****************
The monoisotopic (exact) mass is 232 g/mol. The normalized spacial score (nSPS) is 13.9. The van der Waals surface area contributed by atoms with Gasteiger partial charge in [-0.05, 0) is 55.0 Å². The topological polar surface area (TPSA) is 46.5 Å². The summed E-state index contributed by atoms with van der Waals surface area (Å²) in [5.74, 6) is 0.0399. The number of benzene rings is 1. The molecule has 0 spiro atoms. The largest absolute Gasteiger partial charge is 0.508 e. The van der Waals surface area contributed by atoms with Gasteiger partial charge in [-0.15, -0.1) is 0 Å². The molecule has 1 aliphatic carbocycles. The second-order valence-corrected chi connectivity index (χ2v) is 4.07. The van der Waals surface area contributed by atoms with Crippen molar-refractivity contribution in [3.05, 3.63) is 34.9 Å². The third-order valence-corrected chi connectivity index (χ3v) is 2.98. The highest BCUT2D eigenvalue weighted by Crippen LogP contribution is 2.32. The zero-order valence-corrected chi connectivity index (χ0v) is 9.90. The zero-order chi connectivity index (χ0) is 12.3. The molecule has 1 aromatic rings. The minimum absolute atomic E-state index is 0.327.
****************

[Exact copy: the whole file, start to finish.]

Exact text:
The monoisotopic (exact) mass is 232 g/mol. The normalized spacial score (nSPS) is 13.9. The van der Waals surface area contributed by atoms with Gasteiger partial charge in [-0.05, 0) is 55.0 Å². The topological polar surface area (TPSA) is 46.5 Å². The summed E-state index contributed by atoms with van der Waals surface area (Å²) in [5.74, 6) is 0.0399. The number of benzene rings is 1. The molecule has 0 spiro atoms. The largest absolute Gasteiger partial charge is 0.508 e. The van der Waals surface area contributed by atoms with Gasteiger partial charge in [-0.15, -0.1) is 0 Å². The molecule has 1 aliphatic carbocycles. The second-order valence-corrected chi connectivity index (χ2v) is 4.07. The van der Waals surface area contributed by atoms with Crippen molar-refractivity contribution in [3.05, 3.63) is 34.9 Å². The third-order valence-corrected chi connectivity index (χ3v) is 2.98. The highest BCUT2D eigenvalue weighted by Crippen LogP contribution is 2.32. The zero-order valence-corrected chi connectivity index (χ0v) is 9.90. The zero-order chi connectivity index (χ0) is 12.3. The molecule has 1 aromatic rings. The minimum absolute atomic E-state index is 0.327.